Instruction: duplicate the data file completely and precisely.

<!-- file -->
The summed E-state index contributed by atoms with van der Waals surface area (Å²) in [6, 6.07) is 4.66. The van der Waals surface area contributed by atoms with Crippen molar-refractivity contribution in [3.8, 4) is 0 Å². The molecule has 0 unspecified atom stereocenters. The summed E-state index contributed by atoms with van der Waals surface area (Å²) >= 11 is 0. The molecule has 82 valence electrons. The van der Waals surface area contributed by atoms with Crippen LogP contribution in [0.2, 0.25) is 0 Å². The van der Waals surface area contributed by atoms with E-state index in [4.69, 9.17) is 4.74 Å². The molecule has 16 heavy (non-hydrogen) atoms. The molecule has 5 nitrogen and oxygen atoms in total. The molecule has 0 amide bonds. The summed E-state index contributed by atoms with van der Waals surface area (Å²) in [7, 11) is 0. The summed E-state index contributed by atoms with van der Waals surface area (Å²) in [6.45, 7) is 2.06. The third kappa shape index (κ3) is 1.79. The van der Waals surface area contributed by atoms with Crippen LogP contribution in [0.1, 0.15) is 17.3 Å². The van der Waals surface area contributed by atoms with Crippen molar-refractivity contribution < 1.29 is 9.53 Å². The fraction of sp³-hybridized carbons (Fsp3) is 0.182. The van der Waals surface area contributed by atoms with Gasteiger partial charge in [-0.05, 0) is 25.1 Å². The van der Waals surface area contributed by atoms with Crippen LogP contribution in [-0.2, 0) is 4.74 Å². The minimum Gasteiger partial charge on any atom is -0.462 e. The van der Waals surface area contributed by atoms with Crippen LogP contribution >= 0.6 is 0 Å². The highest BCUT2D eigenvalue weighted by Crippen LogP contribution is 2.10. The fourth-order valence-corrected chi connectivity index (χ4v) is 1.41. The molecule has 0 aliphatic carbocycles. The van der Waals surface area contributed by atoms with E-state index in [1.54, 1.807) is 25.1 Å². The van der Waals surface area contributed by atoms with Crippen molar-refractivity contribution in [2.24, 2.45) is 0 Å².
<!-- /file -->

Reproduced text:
The summed E-state index contributed by atoms with van der Waals surface area (Å²) in [6, 6.07) is 4.66. The van der Waals surface area contributed by atoms with Crippen molar-refractivity contribution in [3.8, 4) is 0 Å². The molecule has 0 unspecified atom stereocenters. The summed E-state index contributed by atoms with van der Waals surface area (Å²) >= 11 is 0. The molecule has 82 valence electrons. The van der Waals surface area contributed by atoms with Crippen LogP contribution in [0.2, 0.25) is 0 Å². The van der Waals surface area contributed by atoms with E-state index in [4.69, 9.17) is 4.74 Å². The molecule has 16 heavy (non-hydrogen) atoms. The molecule has 5 nitrogen and oxygen atoms in total. The molecule has 0 amide bonds. The summed E-state index contributed by atoms with van der Waals surface area (Å²) in [7, 11) is 0. The summed E-state index contributed by atoms with van der Waals surface area (Å²) in [6.45, 7) is 2.06. The third kappa shape index (κ3) is 1.79. The van der Waals surface area contributed by atoms with Crippen LogP contribution in [0.1, 0.15) is 17.3 Å². The van der Waals surface area contributed by atoms with Crippen molar-refractivity contribution < 1.29 is 9.53 Å². The fraction of sp³-hybridized carbons (Fsp3) is 0.182. The van der Waals surface area contributed by atoms with Gasteiger partial charge in [-0.05, 0) is 25.1 Å². The van der Waals surface area contributed by atoms with Crippen LogP contribution in [-0.2, 0) is 4.74 Å². The minimum Gasteiger partial charge on any atom is -0.462 e. The van der Waals surface area contributed by atoms with Crippen LogP contribution >= 0.6 is 0 Å². The highest BCUT2D eigenvalue weighted by Crippen LogP contribution is 2.10. The fourth-order valence-corrected chi connectivity index (χ4v) is 1.41. The molecule has 0 aliphatic carbocycles. The van der Waals surface area contributed by atoms with E-state index in [1.54, 1.807) is 25.1 Å². The van der Waals surface area contributed by atoms with Crippen molar-refractivity contribution in [2.24, 2.45) is 0 Å².